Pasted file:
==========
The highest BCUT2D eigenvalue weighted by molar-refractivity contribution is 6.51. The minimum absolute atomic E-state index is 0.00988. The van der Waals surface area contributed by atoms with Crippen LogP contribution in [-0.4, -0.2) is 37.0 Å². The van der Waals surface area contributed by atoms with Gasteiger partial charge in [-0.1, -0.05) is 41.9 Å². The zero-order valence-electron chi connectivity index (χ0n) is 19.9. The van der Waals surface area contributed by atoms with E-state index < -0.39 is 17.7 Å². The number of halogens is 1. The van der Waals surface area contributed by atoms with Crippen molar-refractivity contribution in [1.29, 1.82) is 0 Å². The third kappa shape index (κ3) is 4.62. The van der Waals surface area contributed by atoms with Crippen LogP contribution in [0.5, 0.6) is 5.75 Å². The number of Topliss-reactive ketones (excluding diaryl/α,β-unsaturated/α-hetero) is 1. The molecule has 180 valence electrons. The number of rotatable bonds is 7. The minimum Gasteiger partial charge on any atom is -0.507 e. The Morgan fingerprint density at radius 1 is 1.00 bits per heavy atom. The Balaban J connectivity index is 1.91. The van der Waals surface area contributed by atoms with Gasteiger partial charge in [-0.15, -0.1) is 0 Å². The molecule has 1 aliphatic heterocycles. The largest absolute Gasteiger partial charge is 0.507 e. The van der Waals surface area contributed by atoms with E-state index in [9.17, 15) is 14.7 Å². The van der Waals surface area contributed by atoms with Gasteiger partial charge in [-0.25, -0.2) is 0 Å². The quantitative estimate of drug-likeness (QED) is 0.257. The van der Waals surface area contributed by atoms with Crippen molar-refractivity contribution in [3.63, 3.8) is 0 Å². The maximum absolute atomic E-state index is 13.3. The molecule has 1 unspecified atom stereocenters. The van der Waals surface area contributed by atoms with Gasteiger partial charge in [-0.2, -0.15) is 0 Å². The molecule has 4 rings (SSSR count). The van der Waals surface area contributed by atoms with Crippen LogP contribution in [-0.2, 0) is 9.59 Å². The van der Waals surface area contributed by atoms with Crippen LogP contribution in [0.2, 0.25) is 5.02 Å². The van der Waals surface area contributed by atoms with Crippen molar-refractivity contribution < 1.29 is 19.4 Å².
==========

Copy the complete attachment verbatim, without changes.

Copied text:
The highest BCUT2D eigenvalue weighted by molar-refractivity contribution is 6.51. The minimum absolute atomic E-state index is 0.00988. The van der Waals surface area contributed by atoms with Crippen LogP contribution in [-0.4, -0.2) is 37.0 Å². The van der Waals surface area contributed by atoms with Gasteiger partial charge in [-0.1, -0.05) is 41.9 Å². The zero-order valence-electron chi connectivity index (χ0n) is 19.9. The van der Waals surface area contributed by atoms with E-state index < -0.39 is 17.7 Å². The number of halogens is 1. The van der Waals surface area contributed by atoms with Crippen molar-refractivity contribution in [1.29, 1.82) is 0 Å². The third kappa shape index (κ3) is 4.62. The van der Waals surface area contributed by atoms with Crippen LogP contribution in [0.5, 0.6) is 5.75 Å². The number of Topliss-reactive ketones (excluding diaryl/α,β-unsaturated/α-hetero) is 1. The molecule has 180 valence electrons. The number of rotatable bonds is 7. The minimum Gasteiger partial charge on any atom is -0.507 e. The Morgan fingerprint density at radius 1 is 1.00 bits per heavy atom. The Balaban J connectivity index is 1.91. The van der Waals surface area contributed by atoms with Gasteiger partial charge in [-0.15, -0.1) is 0 Å². The molecule has 1 aliphatic heterocycles. The largest absolute Gasteiger partial charge is 0.507 e. The van der Waals surface area contributed by atoms with E-state index in [9.17, 15) is 14.7 Å². The van der Waals surface area contributed by atoms with Gasteiger partial charge in [-0.25, -0.2) is 0 Å². The quantitative estimate of drug-likeness (QED) is 0.257. The van der Waals surface area contributed by atoms with Crippen molar-refractivity contribution in [3.63, 3.8) is 0 Å². The maximum absolute atomic E-state index is 13.3. The molecule has 1 unspecified atom stereocenters. The van der Waals surface area contributed by atoms with Gasteiger partial charge in [-0.2, -0.15) is 0 Å². The molecule has 4 rings (SSSR count). The van der Waals surface area contributed by atoms with Crippen LogP contribution in [-0.2, 0) is 9.59 Å². The van der Waals surface area contributed by atoms with Crippen LogP contribution in [0.2, 0.25) is 5.02 Å². The van der Waals surface area contributed by atoms with Crippen molar-refractivity contribution < 1.29 is 19.4 Å².